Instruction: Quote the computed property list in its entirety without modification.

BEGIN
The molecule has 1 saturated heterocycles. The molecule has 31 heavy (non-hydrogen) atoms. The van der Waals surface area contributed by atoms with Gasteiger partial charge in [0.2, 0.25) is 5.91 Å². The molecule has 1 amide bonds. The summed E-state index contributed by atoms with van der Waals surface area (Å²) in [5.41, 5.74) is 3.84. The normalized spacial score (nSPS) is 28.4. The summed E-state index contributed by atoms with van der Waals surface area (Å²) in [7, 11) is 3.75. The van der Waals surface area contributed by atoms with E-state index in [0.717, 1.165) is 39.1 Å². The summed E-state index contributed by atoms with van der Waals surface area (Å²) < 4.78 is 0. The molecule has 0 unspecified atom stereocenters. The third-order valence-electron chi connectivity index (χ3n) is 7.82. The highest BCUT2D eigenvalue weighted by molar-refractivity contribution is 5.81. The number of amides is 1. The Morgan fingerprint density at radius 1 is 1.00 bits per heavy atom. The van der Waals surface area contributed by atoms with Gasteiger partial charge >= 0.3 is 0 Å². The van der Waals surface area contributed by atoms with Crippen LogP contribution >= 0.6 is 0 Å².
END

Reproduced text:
The molecule has 1 saturated heterocycles. The molecule has 31 heavy (non-hydrogen) atoms. The van der Waals surface area contributed by atoms with Gasteiger partial charge in [0.2, 0.25) is 5.91 Å². The molecule has 1 amide bonds. The summed E-state index contributed by atoms with van der Waals surface area (Å²) in [5.41, 5.74) is 3.84. The normalized spacial score (nSPS) is 28.4. The summed E-state index contributed by atoms with van der Waals surface area (Å²) in [7, 11) is 3.75. The van der Waals surface area contributed by atoms with E-state index in [0.717, 1.165) is 39.1 Å². The summed E-state index contributed by atoms with van der Waals surface area (Å²) < 4.78 is 0. The molecule has 0 unspecified atom stereocenters. The third-order valence-electron chi connectivity index (χ3n) is 7.82. The highest BCUT2D eigenvalue weighted by molar-refractivity contribution is 5.81. The number of amides is 1. The Morgan fingerprint density at radius 1 is 1.00 bits per heavy atom. The van der Waals surface area contributed by atoms with Gasteiger partial charge >= 0.3 is 0 Å². The van der Waals surface area contributed by atoms with Crippen LogP contribution >= 0.6 is 0 Å².